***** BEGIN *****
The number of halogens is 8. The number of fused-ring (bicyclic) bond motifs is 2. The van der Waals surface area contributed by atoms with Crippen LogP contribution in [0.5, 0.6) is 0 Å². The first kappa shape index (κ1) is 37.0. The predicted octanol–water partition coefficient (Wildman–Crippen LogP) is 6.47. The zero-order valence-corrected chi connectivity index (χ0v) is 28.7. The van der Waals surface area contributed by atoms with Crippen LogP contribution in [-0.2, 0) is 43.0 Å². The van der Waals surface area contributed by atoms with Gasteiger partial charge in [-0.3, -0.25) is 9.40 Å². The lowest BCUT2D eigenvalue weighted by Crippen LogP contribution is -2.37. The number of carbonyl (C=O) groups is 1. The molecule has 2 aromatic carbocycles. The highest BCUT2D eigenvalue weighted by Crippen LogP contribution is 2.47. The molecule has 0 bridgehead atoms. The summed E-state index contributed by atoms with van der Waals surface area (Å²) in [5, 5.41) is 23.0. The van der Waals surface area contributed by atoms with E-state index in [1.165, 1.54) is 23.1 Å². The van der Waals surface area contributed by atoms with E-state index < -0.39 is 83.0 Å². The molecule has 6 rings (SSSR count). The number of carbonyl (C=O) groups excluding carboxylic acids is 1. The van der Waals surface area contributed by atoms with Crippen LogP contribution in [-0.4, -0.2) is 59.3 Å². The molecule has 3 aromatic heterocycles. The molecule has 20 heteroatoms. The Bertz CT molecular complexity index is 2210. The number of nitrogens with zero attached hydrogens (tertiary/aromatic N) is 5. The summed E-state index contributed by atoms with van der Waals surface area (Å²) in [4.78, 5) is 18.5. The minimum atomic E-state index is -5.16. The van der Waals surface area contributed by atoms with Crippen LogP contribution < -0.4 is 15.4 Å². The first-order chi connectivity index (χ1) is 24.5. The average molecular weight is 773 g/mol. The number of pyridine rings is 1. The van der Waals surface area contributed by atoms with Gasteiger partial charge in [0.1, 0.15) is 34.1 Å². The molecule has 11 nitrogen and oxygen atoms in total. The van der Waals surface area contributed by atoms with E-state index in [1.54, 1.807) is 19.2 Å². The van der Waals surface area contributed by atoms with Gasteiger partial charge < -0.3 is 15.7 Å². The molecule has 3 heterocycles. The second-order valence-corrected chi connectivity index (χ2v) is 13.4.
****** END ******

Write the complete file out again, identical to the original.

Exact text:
The number of halogens is 8. The number of fused-ring (bicyclic) bond motifs is 2. The van der Waals surface area contributed by atoms with Crippen LogP contribution in [0.5, 0.6) is 0 Å². The first kappa shape index (κ1) is 37.0. The predicted octanol–water partition coefficient (Wildman–Crippen LogP) is 6.47. The zero-order valence-corrected chi connectivity index (χ0v) is 28.7. The van der Waals surface area contributed by atoms with Crippen LogP contribution in [-0.2, 0) is 43.0 Å². The van der Waals surface area contributed by atoms with Gasteiger partial charge in [-0.3, -0.25) is 9.40 Å². The lowest BCUT2D eigenvalue weighted by Crippen LogP contribution is -2.37. The number of carbonyl (C=O) groups is 1. The molecule has 2 aromatic carbocycles. The highest BCUT2D eigenvalue weighted by Crippen LogP contribution is 2.47. The molecule has 0 bridgehead atoms. The summed E-state index contributed by atoms with van der Waals surface area (Å²) in [5, 5.41) is 23.0. The van der Waals surface area contributed by atoms with E-state index in [1.165, 1.54) is 23.1 Å². The van der Waals surface area contributed by atoms with E-state index < -0.39 is 83.0 Å². The molecule has 6 rings (SSSR count). The number of carbonyl (C=O) groups excluding carboxylic acids is 1. The van der Waals surface area contributed by atoms with Crippen LogP contribution in [-0.4, -0.2) is 59.3 Å². The molecule has 3 aromatic heterocycles. The molecule has 20 heteroatoms. The Bertz CT molecular complexity index is 2210. The number of nitrogens with zero attached hydrogens (tertiary/aromatic N) is 5. The summed E-state index contributed by atoms with van der Waals surface area (Å²) in [4.78, 5) is 18.5. The minimum atomic E-state index is -5.16. The van der Waals surface area contributed by atoms with Crippen LogP contribution < -0.4 is 15.4 Å². The first-order chi connectivity index (χ1) is 24.5. The average molecular weight is 773 g/mol. The number of pyridine rings is 1. The van der Waals surface area contributed by atoms with Gasteiger partial charge in [0.1, 0.15) is 34.1 Å². The molecule has 11 nitrogen and oxygen atoms in total. The van der Waals surface area contributed by atoms with E-state index in [1.54, 1.807) is 19.2 Å². The van der Waals surface area contributed by atoms with Gasteiger partial charge < -0.3 is 15.7 Å². The molecule has 3 heterocycles. The second-order valence-corrected chi connectivity index (χ2v) is 13.4.